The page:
Monday, May 12, 2014

Point of View: Big Bug by Henry Cole

Who is big? How big is big?

It's all relative in Henry Cole's little essay on perspective in his newest, Big Bug (Little Simon Books, 2014).

Cole begins with a zoomed-in view of part of that popular polka-dotted bug, the ladybug. She looks enormous. But zoom out a little and she's quite small, dwarfed by the intricately veined, bright-green leaf upon which she sits.

But wait! There's more!

Zoom out further and the leaf looks sort of small on its big many-petaled daisy, and our ladybug is but a dot. But what is the daisy, compared to the big dog snoring beside the little flower?

With each page turn, Cole dramatically widens his lens. The dog is not so big next to a huge cow. Cows are really huge, right?

But on the next page Cole provides an even wider view, continuing to widen his view until his eye in the sky shows the whole farm in its proper perspective, large fenced fields, big barn, smaller farmhouse, even smaller cow, and tiny flower. The ladybug has shrunk out of sight! Oh, no!

But in a reassuring return to the micro view, Cole reverses his perspective and zooms back down to show his dog, taking a little nap, with the ladybug snug in her own world.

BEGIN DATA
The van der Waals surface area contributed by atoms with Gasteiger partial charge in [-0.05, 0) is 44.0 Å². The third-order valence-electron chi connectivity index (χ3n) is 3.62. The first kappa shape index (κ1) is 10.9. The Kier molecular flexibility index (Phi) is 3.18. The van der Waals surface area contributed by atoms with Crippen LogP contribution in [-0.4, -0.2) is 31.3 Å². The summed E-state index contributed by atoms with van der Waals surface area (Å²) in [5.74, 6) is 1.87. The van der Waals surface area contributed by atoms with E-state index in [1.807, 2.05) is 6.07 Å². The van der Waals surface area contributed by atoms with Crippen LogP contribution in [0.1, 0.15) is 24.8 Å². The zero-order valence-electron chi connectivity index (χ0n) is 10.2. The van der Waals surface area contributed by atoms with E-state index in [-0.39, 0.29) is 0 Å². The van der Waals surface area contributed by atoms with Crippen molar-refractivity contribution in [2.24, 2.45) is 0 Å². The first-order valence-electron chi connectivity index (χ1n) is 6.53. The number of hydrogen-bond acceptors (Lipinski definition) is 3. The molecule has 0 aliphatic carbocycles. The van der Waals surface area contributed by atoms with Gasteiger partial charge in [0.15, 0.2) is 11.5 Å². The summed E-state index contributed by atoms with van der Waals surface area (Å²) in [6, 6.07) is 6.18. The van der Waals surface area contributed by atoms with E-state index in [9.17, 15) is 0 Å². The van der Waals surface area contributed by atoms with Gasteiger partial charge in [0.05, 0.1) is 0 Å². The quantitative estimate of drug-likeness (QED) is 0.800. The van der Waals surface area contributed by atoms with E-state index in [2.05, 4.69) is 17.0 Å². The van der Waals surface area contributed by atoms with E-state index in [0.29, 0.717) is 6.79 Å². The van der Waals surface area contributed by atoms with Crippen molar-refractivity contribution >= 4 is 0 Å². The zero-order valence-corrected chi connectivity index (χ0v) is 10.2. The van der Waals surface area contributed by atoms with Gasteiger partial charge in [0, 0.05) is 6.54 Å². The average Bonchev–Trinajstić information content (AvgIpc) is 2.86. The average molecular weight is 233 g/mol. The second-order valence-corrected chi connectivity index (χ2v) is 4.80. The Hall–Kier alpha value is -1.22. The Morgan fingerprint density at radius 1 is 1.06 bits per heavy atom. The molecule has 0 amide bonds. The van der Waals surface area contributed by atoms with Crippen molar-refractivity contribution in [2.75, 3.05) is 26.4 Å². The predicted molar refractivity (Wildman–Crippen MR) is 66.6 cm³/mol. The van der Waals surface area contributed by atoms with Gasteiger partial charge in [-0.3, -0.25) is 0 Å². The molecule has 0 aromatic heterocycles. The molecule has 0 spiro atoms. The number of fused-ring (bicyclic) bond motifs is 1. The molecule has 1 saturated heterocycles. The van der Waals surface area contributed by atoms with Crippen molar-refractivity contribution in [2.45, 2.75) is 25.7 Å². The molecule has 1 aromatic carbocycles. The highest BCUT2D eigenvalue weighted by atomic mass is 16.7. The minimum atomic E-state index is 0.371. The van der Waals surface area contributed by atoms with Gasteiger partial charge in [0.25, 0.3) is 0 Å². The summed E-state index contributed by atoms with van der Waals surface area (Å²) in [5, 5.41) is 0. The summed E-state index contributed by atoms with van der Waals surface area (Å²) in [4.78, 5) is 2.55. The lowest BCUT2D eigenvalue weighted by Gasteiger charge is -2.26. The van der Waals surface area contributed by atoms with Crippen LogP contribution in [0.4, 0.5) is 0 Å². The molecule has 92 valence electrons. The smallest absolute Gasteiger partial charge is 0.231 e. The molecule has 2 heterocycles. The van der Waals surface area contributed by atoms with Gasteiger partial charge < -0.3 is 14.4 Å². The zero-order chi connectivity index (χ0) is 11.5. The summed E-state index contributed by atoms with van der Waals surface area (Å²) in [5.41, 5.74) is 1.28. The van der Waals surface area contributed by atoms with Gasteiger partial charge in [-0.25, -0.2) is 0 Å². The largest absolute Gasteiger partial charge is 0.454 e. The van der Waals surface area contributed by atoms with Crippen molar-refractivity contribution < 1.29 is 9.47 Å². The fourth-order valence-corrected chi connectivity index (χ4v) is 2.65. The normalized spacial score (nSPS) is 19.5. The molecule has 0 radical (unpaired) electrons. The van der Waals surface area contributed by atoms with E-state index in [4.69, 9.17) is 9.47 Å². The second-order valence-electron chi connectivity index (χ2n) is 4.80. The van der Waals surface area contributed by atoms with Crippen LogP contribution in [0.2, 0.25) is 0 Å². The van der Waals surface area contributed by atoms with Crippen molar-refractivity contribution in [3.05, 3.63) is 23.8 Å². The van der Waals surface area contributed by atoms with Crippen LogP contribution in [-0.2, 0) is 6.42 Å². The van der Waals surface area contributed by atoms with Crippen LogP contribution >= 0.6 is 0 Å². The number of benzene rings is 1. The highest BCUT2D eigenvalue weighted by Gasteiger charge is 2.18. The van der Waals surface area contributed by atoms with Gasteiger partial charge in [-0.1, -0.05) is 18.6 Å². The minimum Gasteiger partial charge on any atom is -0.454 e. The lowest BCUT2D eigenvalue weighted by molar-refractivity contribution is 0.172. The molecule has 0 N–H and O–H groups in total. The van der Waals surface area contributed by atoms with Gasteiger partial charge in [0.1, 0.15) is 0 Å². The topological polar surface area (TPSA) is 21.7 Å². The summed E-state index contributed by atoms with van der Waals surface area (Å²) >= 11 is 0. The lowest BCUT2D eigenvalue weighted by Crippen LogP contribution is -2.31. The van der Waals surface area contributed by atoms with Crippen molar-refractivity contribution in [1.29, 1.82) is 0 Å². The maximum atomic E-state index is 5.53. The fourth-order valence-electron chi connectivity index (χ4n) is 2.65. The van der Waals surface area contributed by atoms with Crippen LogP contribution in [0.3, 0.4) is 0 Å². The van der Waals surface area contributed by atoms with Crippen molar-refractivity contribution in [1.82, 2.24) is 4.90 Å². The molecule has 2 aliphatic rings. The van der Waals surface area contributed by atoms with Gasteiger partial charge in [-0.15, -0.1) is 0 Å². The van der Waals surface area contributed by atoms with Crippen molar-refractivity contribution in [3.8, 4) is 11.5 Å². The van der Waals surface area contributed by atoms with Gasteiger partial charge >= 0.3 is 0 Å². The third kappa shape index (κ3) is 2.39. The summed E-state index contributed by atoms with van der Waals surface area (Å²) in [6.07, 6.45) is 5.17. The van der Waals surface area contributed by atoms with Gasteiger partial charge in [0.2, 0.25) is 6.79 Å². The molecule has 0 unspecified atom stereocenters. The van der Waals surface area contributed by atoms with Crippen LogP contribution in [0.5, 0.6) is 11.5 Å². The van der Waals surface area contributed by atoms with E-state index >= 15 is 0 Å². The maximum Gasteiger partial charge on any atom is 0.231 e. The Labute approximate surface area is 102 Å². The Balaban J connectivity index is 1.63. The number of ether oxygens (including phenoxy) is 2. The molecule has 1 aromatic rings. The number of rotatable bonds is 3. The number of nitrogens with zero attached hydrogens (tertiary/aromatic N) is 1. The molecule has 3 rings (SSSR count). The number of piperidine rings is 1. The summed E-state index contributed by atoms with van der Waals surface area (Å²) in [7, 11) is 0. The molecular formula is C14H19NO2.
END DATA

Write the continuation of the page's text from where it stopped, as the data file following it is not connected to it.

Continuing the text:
Notable artist Henry Cole seems to prefer farm settings for his humorous illustrations, but this one offers more than just funny pigs and chickens. It is itself a little lesson in relative size, perspective in mental concept as well as in drawing, narrated with words which teach the concept of size. Seeing the world from above is also a necessary mental concept toward understanding mapping, and this seemingly simple little book offers more than its cheery farm setting. Cole even sets the text within endpapers which reinforce his premise. The opening endpapers feature dozens and dozens of tiny ladybugs, while the ending papers show the now familiar black circle within its red carapace. This one is a mind-opening concept book for tots and an easy introduction to reading for the early emergent reader.

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